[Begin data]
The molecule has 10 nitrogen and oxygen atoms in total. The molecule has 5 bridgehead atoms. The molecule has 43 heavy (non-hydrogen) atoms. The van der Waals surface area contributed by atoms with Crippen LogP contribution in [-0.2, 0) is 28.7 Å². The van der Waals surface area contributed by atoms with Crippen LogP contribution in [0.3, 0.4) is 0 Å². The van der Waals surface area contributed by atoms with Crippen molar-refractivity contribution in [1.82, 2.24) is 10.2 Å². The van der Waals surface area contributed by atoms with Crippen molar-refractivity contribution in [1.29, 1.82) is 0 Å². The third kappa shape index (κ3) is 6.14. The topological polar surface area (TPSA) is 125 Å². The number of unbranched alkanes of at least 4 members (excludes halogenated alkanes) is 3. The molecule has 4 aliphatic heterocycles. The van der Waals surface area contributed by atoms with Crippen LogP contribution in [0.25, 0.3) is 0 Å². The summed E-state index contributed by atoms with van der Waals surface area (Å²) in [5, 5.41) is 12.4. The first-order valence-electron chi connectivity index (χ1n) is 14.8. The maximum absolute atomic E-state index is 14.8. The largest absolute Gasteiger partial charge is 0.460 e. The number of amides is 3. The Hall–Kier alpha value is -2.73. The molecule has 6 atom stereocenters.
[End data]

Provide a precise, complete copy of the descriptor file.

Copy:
The molecule has 10 nitrogen and oxygen atoms in total. The molecule has 5 bridgehead atoms. The molecule has 43 heavy (non-hydrogen) atoms. The van der Waals surface area contributed by atoms with Crippen LogP contribution in [-0.2, 0) is 28.7 Å². The van der Waals surface area contributed by atoms with Crippen LogP contribution in [0.3, 0.4) is 0 Å². The van der Waals surface area contributed by atoms with Crippen molar-refractivity contribution in [1.82, 2.24) is 10.2 Å². The van der Waals surface area contributed by atoms with Crippen molar-refractivity contribution in [1.29, 1.82) is 0 Å². The third kappa shape index (κ3) is 6.14. The topological polar surface area (TPSA) is 125 Å². The number of unbranched alkanes of at least 4 members (excludes halogenated alkanes) is 3. The molecule has 4 aliphatic heterocycles. The van der Waals surface area contributed by atoms with Crippen LogP contribution in [0.25, 0.3) is 0 Å². The summed E-state index contributed by atoms with van der Waals surface area (Å²) in [5, 5.41) is 12.4. The first-order valence-electron chi connectivity index (χ1n) is 14.8. The maximum absolute atomic E-state index is 14.8. The largest absolute Gasteiger partial charge is 0.460 e. The number of amides is 3. The Hall–Kier alpha value is -2.73. The molecule has 6 atom stereocenters.